A recent white paper published by The Future of the Colorado River Project, Center for Colorado River Studies at Quinney College of Natural Resources, Utah State University, basically says that it’s time for radical new management strategies to safeguard the Southwest’s water supplies.
The study or white paper is meant to guide discussions among the seven states on how to renegotiate certain parts of the Law of the River that will expire in 2026.
The Law of the River or the Colorado River Compact is a 1922 agreement among seven U.S. states in the basin of the Colorado River in the American Southwest governing the allocation of the water rights to the river’s water among the parties of the interstate compact.
It divides the river basin into two areas, with Colorado, New Mexico, Utah, and Wyoming in the Upper Basin, and Nevada, Arizona, and California making up the Lower Basin. Over the years, allotments to states in the Upper and Lower basins has changed very little.
The current specific annual allotments in the Lower Basin were established in 1928 as part of the Boulder Canyon Project, while the current specific annual allotments in the Upper Basin were established by the Upper Colorado River Basin Compact of 1948.
In addition to this, 1.5 million acre-feet per year (59 cubic meters per second) of Colorado River water is allocated to Mexico, pursuant to the treaty relating to the use of waters of the Colorado and Tijuana Rivers and of the Rio Grande, signed February 3, 1944, and its supplementary protocol signed November 14, 1944.
Without a doubt, there have been squabbles and a lot of nit-picking between the states that even included what the river was to be called. A portion of the Colorado River upstream from its confluence with the Green River had been known locally as the “Grand River.”
Residents in Utah and Colorado didn’t want the name changed, and the new name was enforced locally by acts of the state legislatures in both states in the early 1920s.
And in 1934, Arizona, unhappy with California’s decision to dam and divert the river, called out the National Guard and even commissioned a two-boat “navy.” The matter was eventually settled in court.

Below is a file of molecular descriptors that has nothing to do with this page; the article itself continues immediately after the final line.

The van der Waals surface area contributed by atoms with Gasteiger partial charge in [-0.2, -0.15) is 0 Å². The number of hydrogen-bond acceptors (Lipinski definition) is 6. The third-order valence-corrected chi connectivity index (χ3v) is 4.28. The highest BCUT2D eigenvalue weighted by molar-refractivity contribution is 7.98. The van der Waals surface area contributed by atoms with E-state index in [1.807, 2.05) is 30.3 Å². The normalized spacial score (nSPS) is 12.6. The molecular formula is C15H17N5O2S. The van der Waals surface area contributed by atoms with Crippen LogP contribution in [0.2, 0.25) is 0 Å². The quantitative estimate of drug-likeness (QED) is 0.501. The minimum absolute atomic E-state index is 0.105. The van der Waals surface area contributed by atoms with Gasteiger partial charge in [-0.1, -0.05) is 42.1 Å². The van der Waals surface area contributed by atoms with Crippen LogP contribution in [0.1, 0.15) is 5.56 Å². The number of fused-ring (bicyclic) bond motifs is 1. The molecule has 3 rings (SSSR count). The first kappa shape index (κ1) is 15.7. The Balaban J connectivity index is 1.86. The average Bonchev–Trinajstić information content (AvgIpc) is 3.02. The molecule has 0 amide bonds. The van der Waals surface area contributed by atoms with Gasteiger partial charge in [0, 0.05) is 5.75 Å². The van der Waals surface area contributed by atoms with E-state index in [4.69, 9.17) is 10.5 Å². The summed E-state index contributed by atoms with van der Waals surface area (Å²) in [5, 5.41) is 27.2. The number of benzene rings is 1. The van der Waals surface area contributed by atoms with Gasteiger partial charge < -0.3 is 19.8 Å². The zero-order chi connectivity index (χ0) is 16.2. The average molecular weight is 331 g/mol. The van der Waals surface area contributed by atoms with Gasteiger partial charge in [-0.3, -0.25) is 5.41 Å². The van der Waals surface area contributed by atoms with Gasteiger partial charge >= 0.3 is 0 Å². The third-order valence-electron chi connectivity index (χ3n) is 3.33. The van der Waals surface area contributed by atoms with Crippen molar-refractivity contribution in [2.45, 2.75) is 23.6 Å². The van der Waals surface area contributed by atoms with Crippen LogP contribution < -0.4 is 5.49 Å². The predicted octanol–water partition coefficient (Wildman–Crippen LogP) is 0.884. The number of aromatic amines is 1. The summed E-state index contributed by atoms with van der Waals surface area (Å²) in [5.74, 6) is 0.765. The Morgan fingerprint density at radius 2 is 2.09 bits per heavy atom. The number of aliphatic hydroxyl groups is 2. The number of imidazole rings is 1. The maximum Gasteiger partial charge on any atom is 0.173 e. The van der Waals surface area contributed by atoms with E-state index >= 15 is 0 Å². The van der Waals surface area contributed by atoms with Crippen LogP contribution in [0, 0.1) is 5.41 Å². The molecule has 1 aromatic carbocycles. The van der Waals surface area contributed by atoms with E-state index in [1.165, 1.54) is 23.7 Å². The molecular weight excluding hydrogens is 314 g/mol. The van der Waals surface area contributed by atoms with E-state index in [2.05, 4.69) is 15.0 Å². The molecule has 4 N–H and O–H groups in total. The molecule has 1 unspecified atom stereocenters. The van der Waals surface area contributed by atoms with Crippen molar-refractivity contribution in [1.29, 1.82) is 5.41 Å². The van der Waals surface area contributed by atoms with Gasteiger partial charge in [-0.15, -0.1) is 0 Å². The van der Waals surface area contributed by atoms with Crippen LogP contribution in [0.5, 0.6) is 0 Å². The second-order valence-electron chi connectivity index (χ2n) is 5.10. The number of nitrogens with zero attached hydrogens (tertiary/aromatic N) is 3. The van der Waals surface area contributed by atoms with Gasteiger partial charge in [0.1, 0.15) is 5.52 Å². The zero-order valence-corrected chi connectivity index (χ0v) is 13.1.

Times have changed since 1922
Not only have times changed, but so has the growth of cities in the West, and more to the point – our climate has changed. While future development was the prime concern of the Colorado River Compact, when signed in 1922, no one could have foreseen the results that ensued.
Using and reusing the river water as well as frequent damming resulted in an unfavorable environment for native fish species. Dams blocked fish passage, reducing natural silt deposition along flood plains and in deltas, and water temperatures got warmer—all negatively impacting the natural ecosystem.
In recent years, decreased precipitation and a prolonged series of droughts has significantly decreased the flow of water in the Colorado River. When the Law of the River was negotiated, the period used as the basis for the “average” flow of the river (1905–1922) included periods of abnormally high precipitation.
Not only has water flow decreased in the river, but with less precipitation, reservoirs, particularly Lake Powell and Lake Mead are nearly depleted. All this led to the Secretary of the Interior signing a set of interim guidelines on how to allocate Colorado River water in the event of shortages in 2007. This set of guidelines is due to expire in 2026.
This brings us to 2019 when the seven Western states agreed on a plan to manage the Colorado River amid a 19-year drought, by voluntarily cutting their water use to prevent the federal government from imposing a mandatory squeeze on the supply, according to the New York Times.
At the time, Brenda W. Burman, commissioner of the Bureau of Reclamation, the federal agency that oversees the river, pressured states and their water agencies to make a deal. If not, she said she would “take action to protect the river,” without specifying what that action would be.
Brad Udall, a senior scientist at Colorado State University and an expert on water supplies in the West, has said that climate change is already apparent. “Climate change is not some distant process,” he said. “It’s here, it’s now, it’s in our faces. It’s creating messes we have to deal with.”
The bottom line is this: We have to get serious about our future and the future of the planet. The water in the Colorado River doesn’t belong to any one state, and politics must be kept out of any discussions on the allocation of water to individual states.